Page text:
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Craig/de Burca

A110 is decided to prevent discriminatory internal taxing and the ECJ demands complete neutrality of internal taxation. Can have any scheme of tax as long as not discriminatory. A tax system will be compatible with A110 only if it excludes any possibility of imported goods being taxed more than similar domestic goods. Dividing line between A100(1) and (2) can be problematic as not always easy to tell if goods are similar. 2 is designed to catch good that may not be similar but will be in direct competition with each other eg wine and beer. 

MEQRS can be defined in Directive 70/50 as including conditions in respect of packaging which applies only to imported goods, preference of purchase of domestic goods, limiting publicity of imported goods or making it mandatory for importers of goods to have agent in the importing state. Import and export licences are caught in A34. Member State legislation which contains rules on origin marking will normally be acceptable only if the origin implies a certain quality, materials, a particular form of manufacturing, or where origin is indicative of a special place in the tradition of a country. The general principle is that A34 applies to state measures and not those of private parties. The ECJ knows and is wary of the many indirect ways states can attempt to favour their own products. 

Cassis judgement encapsulated the principle of mutual recognition. Also built upon paragraph 6

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of Dassonville in which the ECJ introduced the rule of reason: in absense of harmonisation, reasonable measures can be taken by a state to prevent unfair trade practises. The effect of Cassis was deregulatory: it rendered inapplicable trade rules that prevented goods lawfully maketed in one state from being imported in another state.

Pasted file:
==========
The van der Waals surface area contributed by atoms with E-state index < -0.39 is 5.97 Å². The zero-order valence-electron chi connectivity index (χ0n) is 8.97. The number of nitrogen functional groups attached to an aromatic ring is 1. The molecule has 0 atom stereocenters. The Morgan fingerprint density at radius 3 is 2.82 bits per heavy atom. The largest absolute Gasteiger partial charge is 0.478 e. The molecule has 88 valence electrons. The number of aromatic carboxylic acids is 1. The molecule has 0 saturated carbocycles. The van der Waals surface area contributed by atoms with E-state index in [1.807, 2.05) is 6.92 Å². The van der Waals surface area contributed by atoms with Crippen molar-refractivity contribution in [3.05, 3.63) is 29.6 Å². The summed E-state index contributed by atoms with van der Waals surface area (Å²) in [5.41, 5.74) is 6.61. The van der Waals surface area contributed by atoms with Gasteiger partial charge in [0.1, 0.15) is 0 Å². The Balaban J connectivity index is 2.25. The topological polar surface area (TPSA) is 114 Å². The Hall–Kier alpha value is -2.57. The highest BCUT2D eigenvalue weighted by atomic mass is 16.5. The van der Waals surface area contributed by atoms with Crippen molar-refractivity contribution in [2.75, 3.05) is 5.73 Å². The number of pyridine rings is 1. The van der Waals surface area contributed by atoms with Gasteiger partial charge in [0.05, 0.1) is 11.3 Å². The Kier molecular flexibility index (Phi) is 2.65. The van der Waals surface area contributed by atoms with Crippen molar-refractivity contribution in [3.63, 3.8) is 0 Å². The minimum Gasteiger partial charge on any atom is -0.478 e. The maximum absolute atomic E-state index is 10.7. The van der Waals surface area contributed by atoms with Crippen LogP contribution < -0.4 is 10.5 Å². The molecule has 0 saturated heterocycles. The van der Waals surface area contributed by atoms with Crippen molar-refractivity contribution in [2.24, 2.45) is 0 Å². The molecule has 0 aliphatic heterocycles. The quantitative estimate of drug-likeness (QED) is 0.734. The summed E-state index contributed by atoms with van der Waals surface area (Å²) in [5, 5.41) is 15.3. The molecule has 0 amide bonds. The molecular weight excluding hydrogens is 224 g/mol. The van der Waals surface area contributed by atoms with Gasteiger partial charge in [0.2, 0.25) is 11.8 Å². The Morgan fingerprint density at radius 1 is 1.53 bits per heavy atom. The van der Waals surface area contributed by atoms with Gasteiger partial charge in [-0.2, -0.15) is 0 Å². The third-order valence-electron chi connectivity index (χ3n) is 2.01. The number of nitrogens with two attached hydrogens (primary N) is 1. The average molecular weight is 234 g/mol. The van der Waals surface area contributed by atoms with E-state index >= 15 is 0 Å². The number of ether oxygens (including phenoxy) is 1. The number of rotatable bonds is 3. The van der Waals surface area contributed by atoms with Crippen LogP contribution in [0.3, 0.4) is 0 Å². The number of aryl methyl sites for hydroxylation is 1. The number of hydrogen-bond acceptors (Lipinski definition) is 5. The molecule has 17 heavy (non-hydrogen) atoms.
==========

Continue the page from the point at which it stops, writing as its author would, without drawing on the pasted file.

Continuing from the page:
A35 (quantative restrictions on exports) it seems will only apply in discrimination. Established in Groenveld that A35 caught national measures which treated differently the domestic and export trade of a member state so as to provide an advantage for the domestic market at the expense of trade of another member state. 

E White- 'as the judgement of the Court in Cassis clearly shows, MS are not entitled to require that the imported products have the same characteristics as are required of, or traditional in, domestic products unless this is strictly necessary for the protection of some legitimate interest.' 

A36 provides defences to discriminatory measures. The court has construed this strictly. Will be closely scruitinised to ensure the defence is warranted. Proportionality test. Burden of proof rests with MS. Has rejected arguments that public policy can embrace consumer protection. In Biologische Producten it said that dual checks would not be lawful where they unnecessarily imposed technical tests that had already been done in the state of origin. 

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Defences to indistinctly applicable rules- ECJ has often rejected consumer protection justifications stating that adequate labelling requirements can achieve the national objective with less impact on EU trade. Labelling requirements that demanded the purchaser was provided with sufficient information about the product in order to prevent confusion with similar products, could be justified, even if the effect was to make it necessary to alter the labels of imported goods. Like to think of consumers as clever. Mandatory requirements in Cassis is not exhaustive. Harmonisation may render it impossible for a state to rely on a mandatory requirement. Whether it has this effect will depend upon whether the measure is directed at total or only minimum harmonisation.